But when in doubt, Sante Fratarcangeli (da-dada-daaaa!) to the rescue! So often I write his name on my blog it seems, it no longer sees “Fratarcangeli” as a spelling mistake. He had a tough match up in Terry Barr, and after they split the first two games I was more than optimistic that Sante had this covered. Terry looked tired, slow movements between points to try to recover, he started to fall back too far from the ’T’ during the rallies. Sante was patient and simply kept the ball long when he needed and then short when the opportunity arose. His 3-1 win temporarily stopped the bleeding and we were just 1 match victory away from closing up shop. We needed one of the final three…

The top level singles matches were under way. Peter Logan skipped to a 2-0 lead against the wily Eric Machus before things started to go a little sideways. Eric wouldn’t just lie down and picked away at the lead slowly but surely to even things up at 2-2…

Meanwhile, on the court next door, Vikram Chopra had his hands full playing the tenacious Seth Rogers, and man we would all love to be able have his athleticism, but not so much his technique! It works for Seth mind you, if I tried to copy it, I’d be looking for new vocation. Vikram, though, struggled to find his line and length. A lot of over-hitting, which many times let Seth off the hook, Vikram needed to sacrifice a little of that power with some better control. It’s great to hit the ball early and hard, but without out the precision behind it, it can - and in this case it did with Vikram - hurt you…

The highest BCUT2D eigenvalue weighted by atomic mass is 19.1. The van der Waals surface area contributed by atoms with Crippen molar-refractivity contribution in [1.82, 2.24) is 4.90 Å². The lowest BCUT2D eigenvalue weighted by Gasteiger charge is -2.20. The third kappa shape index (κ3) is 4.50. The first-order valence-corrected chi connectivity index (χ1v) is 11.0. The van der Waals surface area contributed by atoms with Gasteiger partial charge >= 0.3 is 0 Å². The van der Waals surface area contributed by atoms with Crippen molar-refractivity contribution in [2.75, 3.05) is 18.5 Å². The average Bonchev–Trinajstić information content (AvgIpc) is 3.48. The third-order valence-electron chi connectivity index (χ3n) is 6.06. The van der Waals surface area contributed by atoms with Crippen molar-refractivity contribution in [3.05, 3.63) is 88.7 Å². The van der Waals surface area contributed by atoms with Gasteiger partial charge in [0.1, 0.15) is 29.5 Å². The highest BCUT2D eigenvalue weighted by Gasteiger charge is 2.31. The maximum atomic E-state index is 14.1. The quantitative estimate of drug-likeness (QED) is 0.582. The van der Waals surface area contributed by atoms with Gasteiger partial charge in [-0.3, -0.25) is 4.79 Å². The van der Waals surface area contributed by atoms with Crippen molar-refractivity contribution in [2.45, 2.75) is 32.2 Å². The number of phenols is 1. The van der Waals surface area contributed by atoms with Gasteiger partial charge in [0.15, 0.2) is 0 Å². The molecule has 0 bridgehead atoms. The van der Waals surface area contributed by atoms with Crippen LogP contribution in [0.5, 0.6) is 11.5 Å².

On the doubles court, the final match of the day was underway. Manny Tancer and Matt DiDio were toe-to-toe with Fred Conway and Jamie Moran. I of course can’t be in three places at once (still trying to figure that one out), so I didn’t see any of this match. I did know, however, it was 1 game all. I was getting nervous…

Peter Logan came off after the 4th game and got a little helpful advice from a young observer in the crowd. “use your short angles…” It was the right call. Peter started to strand Eric flat-footed as he flicked some terrific drops and boasts from the back court area, and he started to once again assert himself in the match. Eric had no answer. Peter took the 5th game and the entire DAC team took an enormous sigh of relief in unison - that was the one that pushed us over the edge.

Meanwhile, unbeknownst to the actors still on court, the squash was still ferocious. Seth and Vikram were still belting the ball back at each other as if their very lives depended on it. Seth never gives up as we have witnessed many times at the DAC Classic, entertaining to say the very least. He was, on this day, too much for Vikram to handle and he took the 3-1 win.

Finishing the day, Manny and Matt placed that bright red cherry on the cake. They too took the match 3-1,  giving us two of the three doubles matches, making sure of the victory in case my math was off. The DAC had limped over the finish line and won the Farris Cup 10-7! Overall, we now hold a 7-6 lead.

A superb event, thank you to the BAC team, they put up a great fight! Next year it will be on their turf, so we’ll need to step it up if we wish to retain. And, if you want to represent the DAC, it’s simple: get to the final of the upcoming Club Championships…!

Virginia Farris with  the Farris Cup!

Search This Blog